Yeltsin woos parliament over anti-crisis package
Russian President Boris Yeltsin yesterday began an urgent attempt to win the support of the opposition-dominated State Duma, or lower house, the backing of which is vital for the granting of a US$22.6 billion international aid package.
In unusually conciliatory remarks, Mr Yeltsin appealed to the Duma to pass an anti-crisis economic package, drawn up by Prime Minister Sergei Kiriyenko , on which the International Monetary Fund-led package was based.
'We will not be able to implement the stabilisation programme if you do not approve it,' Mr Yeltsin said at the start of a two-day meeting designed to discuss the package.
'It is tied to you. Some questions, of course, I can decide myself, but its fate mostly depends on you,' he said.
The comments were in stark contrast to much angrier previous confrontations with parliament, which in 1993 saw Mr Yeltsin exercise a presidential decree to dissolve the body, and send tanks to quell any opposition.
This week, the IMF, World Bank and Japan led contributions to a massive bailout fund for Russia, but all made payment conditional on Mr Kiriyenko's tough anti-crisis package being approved by both houses of parliament, and fully implemented. Last week, the upper house, the Federation Council, approved the plan.
Mr Yeltsin was quoted by his press secretary, Sergei Yastrzhembsky, saying government and parliament were 'all one team'.
He said: 'There will be no coups, changes in the constitution, no dissolution of the State Duma, no early elections.' Some draft laws have been approved by the Duma, while others have been rejected, and the government is now keen to win approval for the whole package.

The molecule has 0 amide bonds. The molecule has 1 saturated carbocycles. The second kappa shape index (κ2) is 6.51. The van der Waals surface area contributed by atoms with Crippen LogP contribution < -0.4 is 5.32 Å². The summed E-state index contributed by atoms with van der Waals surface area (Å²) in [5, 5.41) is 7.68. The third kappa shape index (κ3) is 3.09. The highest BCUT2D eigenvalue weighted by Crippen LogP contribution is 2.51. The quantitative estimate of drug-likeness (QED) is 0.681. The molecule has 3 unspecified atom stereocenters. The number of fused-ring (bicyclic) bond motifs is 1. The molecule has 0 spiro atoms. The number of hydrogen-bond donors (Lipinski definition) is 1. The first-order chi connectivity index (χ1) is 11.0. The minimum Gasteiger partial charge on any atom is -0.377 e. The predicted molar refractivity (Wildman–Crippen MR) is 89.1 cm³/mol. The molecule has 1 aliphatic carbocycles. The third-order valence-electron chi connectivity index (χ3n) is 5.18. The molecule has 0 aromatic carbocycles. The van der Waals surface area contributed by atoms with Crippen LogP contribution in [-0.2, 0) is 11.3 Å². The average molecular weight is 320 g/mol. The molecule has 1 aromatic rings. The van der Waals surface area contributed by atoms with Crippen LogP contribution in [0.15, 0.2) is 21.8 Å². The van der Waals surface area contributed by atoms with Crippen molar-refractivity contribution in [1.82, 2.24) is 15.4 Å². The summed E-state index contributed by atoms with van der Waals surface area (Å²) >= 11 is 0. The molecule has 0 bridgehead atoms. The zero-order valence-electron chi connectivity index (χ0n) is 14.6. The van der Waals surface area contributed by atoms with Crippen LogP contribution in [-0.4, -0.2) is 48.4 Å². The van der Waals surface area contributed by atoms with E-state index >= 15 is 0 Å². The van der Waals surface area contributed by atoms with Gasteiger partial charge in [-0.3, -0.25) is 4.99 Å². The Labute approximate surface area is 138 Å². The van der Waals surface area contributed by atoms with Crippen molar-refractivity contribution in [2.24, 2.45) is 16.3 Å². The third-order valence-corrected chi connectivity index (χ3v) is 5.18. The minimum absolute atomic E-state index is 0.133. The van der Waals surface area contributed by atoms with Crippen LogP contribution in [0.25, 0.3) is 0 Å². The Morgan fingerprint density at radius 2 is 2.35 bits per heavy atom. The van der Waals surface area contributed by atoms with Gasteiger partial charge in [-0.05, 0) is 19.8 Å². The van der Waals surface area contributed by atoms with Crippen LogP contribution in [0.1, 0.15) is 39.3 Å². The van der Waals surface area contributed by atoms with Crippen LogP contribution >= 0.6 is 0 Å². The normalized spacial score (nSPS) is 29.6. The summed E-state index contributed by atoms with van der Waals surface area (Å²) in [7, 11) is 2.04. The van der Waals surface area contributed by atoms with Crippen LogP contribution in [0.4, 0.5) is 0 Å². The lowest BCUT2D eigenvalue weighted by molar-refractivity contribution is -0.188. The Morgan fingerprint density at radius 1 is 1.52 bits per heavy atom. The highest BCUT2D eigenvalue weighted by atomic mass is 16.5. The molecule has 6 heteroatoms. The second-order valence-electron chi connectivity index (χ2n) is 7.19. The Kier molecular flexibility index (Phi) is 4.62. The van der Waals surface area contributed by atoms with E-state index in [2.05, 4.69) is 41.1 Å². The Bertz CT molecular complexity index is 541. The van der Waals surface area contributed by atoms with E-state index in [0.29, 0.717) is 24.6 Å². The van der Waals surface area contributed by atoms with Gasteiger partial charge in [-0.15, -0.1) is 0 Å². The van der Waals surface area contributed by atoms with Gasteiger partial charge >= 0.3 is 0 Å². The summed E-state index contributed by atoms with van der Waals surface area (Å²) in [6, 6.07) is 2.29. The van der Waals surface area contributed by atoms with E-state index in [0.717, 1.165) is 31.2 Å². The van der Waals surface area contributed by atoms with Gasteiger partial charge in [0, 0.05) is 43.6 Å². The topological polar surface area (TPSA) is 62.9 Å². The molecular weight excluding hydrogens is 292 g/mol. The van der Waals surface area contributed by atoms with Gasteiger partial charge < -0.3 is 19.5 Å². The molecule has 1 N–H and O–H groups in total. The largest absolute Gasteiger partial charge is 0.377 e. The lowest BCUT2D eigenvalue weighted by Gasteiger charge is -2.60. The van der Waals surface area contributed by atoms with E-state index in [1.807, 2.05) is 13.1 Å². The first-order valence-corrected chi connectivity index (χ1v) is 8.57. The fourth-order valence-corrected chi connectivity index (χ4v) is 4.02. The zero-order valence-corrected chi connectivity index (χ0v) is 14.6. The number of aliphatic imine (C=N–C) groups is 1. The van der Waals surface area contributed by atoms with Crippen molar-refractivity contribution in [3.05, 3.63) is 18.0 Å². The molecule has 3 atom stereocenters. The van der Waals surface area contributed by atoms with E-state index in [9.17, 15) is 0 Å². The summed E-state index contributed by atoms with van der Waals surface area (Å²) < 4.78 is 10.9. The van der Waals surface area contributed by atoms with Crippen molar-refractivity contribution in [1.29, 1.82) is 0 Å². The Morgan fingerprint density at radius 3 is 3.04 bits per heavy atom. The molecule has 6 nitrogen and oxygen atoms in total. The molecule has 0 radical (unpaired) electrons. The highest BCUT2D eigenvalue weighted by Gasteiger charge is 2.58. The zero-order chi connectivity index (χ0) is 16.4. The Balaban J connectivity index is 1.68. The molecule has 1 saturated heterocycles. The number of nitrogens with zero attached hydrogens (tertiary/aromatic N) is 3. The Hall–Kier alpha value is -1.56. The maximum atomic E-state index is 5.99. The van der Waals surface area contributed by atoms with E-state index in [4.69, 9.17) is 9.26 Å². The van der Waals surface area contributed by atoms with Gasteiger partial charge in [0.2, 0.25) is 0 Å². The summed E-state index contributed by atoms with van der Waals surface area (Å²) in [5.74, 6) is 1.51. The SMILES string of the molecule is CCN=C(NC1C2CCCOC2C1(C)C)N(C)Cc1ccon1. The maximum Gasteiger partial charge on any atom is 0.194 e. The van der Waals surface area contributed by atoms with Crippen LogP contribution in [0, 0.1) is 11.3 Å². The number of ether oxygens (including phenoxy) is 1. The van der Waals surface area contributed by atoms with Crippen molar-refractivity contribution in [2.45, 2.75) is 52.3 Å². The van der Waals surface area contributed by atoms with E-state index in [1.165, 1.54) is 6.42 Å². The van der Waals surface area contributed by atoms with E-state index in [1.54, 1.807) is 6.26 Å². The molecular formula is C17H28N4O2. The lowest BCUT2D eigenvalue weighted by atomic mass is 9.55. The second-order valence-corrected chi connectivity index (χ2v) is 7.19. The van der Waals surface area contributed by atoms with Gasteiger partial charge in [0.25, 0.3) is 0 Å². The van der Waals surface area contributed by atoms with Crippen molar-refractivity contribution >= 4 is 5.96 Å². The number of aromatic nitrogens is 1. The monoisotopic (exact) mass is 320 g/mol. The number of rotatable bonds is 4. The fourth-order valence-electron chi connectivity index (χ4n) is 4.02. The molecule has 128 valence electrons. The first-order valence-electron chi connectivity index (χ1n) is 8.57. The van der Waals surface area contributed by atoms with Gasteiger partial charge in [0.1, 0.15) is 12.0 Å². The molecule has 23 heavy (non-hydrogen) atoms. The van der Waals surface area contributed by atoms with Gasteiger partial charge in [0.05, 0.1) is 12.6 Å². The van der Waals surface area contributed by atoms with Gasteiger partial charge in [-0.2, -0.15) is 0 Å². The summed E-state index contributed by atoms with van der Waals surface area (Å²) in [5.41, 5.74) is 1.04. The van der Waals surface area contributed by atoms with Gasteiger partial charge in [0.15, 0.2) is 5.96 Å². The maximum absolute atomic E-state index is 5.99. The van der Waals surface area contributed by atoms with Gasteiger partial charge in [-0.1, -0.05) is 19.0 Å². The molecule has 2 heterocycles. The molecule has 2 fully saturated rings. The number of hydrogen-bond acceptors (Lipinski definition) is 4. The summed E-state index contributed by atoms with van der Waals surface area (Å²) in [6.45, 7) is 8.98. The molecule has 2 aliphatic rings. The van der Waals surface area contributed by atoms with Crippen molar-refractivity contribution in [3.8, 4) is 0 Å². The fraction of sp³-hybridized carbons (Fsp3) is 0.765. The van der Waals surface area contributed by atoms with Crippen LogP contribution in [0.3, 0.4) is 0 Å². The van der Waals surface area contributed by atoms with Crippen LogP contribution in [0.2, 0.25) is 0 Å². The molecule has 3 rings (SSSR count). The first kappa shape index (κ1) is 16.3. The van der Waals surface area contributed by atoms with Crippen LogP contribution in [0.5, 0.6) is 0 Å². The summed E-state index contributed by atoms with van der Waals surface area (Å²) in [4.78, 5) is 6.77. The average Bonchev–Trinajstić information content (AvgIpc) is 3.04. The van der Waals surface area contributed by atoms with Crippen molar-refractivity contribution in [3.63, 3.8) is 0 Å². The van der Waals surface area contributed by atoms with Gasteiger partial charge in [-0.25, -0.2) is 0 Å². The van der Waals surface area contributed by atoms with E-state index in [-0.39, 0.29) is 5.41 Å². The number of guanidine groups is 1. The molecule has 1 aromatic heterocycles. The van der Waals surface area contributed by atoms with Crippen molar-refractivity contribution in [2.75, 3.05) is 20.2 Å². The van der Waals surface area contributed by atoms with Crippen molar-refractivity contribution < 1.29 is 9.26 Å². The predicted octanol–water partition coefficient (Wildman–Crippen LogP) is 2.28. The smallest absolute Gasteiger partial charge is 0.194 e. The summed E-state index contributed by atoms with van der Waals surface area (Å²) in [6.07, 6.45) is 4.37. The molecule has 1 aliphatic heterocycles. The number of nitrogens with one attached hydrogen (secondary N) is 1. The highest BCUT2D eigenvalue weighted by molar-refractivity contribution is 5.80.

Deputy Prime Minister Boris Nemtsov said four laws rejected by the Duma had cost Russia the equivalent of some of the credits on offer.
He said it would prove 'very, very difficult' to significantly improve the budget without the new laws being established.
Russian parliamentary deputies yesterday expressed cautious optimism about the fate of an austerity package.
But they also wanted to review the conditions and proposed use of the loans the government had fought so hard for.
Gennady Seleznyov, the Communist Party speaker of the State Duma, said any increase in foreign debt had to be considered by parliament.
'In any case, the government has to introduce its proposals [on the credit] to the Duma,' he said, adding he was against taking on debt not backed by the country's resources.
'The credits have to be parliament-controlled. They must be more effective and the credit policy must be tougher,' he said.
Russia's chief financial negotiator, Anatoly Chubais, warned however that the government did have certain 'defence mechanisms' if the Duma attempted to block the plan.
Economists warned that even if the Duma passed the plan, the economy was still vulnerable.
Its heavy dependence on commodities for export, at a time when its oil, gas and base metals markets are plunging, meant that any recovery was still in danger of being derailed.
Russia is the world's third-largest producer of oil, extracting about 6.1 million barrels per day, but world prices have touched 10- to 12-year lows in recent months, and it has been pumping out oil at rates that will further serve to depress the overstocked oil market.
Last month, the International Energy Agency said June net exports for the former Soviet Union had reached 3.1 million barrels per day - the highest in post-Soviet Russia.
Russia is also the world's largest natural-gas producer, with output of 544 billion cubic metres, of which an estimated 200 billion cubic metres was exported.
Like oil prices, the price of gas is also falling, while lower metals prices are serving to cripple the national budget.